Puff, The Magic Dragon was inspired by a poem that was inspired by another poem. Confused? Don’t worry. The song was based on a 1959 poem by Leonard Lipton, though it left out the final stanza of Lipton’s poem. Lipton himself was inspired to write the poem by another poem written by Ogden Nash titled The Tale of Custard the Dragon.

The lyrics of the song tell the story of an ageless dragon named Puff. Puff meets and plays with a little boy named Jackie Paper by the sea in the fictional land of Honah Lee. Eventually, Jackie Paper grows up and moves away, leaving a sad Puff alone. In the left-out stanza of the poem, Puff finds another child to play with.

Lipton was given half the songwriting credit for the song since his poem was almost used word for word, and he received royalties for it until his death.

True Meaning of the Song and Speculations

Now, to get to the controversies and speculation surrounding the song. Lipton and the band have always claimed there is no deeper meaning to the song aside from the loss of a child’s innocence that comes with growing up. They had to make those claims, though, since rampant rumors floated that claimed the song was actually just referencing drug use.

While all authors involved with the song have always claimed drug use was not intended to be a hidden meaning in the song, the case for it is honestly very strong.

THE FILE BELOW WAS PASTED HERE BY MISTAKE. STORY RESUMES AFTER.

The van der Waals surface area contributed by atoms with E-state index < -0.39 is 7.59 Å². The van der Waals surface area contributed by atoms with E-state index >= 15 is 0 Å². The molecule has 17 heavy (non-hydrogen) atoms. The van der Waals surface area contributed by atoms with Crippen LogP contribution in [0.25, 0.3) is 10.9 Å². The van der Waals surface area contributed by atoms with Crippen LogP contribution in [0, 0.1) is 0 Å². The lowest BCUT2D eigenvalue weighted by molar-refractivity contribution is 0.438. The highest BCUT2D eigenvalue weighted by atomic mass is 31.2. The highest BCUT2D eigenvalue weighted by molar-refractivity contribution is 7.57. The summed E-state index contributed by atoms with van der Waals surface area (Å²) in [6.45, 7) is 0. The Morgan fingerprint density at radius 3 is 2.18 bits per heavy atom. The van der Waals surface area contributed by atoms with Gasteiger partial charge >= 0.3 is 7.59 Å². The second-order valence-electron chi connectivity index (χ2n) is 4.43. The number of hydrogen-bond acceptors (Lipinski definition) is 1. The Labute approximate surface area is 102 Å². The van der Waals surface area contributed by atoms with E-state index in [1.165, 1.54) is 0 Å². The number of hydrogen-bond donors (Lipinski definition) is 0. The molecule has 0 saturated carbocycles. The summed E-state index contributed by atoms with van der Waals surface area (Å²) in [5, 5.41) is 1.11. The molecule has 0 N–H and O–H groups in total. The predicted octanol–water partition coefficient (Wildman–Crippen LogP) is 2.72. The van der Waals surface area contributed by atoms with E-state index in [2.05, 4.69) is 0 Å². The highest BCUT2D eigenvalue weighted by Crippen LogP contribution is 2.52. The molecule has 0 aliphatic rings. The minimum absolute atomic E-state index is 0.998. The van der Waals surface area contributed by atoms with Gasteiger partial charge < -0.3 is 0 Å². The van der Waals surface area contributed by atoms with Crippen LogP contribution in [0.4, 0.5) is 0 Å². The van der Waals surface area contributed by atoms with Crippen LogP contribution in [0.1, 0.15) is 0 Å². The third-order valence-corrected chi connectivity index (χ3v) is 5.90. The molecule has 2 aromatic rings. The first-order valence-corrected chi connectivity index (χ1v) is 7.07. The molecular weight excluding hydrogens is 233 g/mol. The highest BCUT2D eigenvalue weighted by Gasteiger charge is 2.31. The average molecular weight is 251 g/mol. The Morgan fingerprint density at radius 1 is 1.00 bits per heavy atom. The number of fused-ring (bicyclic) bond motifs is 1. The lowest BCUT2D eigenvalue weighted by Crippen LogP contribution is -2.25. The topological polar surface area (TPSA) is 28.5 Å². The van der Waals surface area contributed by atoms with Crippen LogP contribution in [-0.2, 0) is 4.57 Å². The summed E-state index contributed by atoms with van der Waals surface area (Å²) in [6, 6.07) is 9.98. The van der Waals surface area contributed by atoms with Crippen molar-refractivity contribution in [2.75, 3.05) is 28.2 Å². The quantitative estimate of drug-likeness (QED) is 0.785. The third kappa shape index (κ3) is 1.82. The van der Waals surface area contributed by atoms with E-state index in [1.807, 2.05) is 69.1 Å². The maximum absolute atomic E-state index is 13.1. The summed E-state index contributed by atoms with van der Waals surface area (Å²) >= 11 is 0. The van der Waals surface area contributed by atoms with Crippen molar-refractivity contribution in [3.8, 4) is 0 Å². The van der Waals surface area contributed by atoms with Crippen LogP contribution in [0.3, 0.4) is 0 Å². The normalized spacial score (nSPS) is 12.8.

To save time, I’ll just make a reference list of all the potential drug references in Puff, The Magic Dragon. Many have made the point that the song seems to be referencing smoking marijuana, which is where most of the references do seem to line up. 

  • Puff – Taking a puff on a joint.
  • Jackie Paper – Paper would describe rolling papers needed to roll joints.
  • By The Sea – It was reworded to “by the C,” with the “C” for cannabis.
  • Mist – Standing for smoke, but also mist covering everything could reference hotboxing.
  • Honalee – Less obvious, but could have stood for “Hashish.”
  • Dragon – Referencing “draggin’” on a joint/pipe and inhaling smoke. Also, dragons breathe fire, referencing the burning of the weed.

In all honesty, those references make a lot of sense. But it’s important to look at the time when the song came out. Many on the more conservative side were looking for any excuse to demonize figures of the counterculture movement. While the references add up, they have never acknowledged the rumors as accurate, even after they wouldn’t have caused problems for their careers. In the end, we just have to take the author’s word for it that it’s just about the struggles of growing up and it was never about drug use.

Later Covers And Uses Of The Song

During the 60s, Puff, The Magic Dragon was covered by a ton of different artists. Bing Crosby, Connie Francis, and The Andrews Sisters all recorded their own renditions of the single. In 1976, The Irish Rovers included the song on their Children of the Unicorn album. 

Puff made his way to the silver screen in 1978 with the release of a movie titled Puff The Magic Dragon. The dragon was voiced by Burgess Meredith and followed the story of a little boy who had lost his voice. Unable to speak, Puff eventually helped him learn to talk again before leaving to help another child across the sea. The film likely gained traction thanks to Disney’s release of Pete’s Dragon in 1977.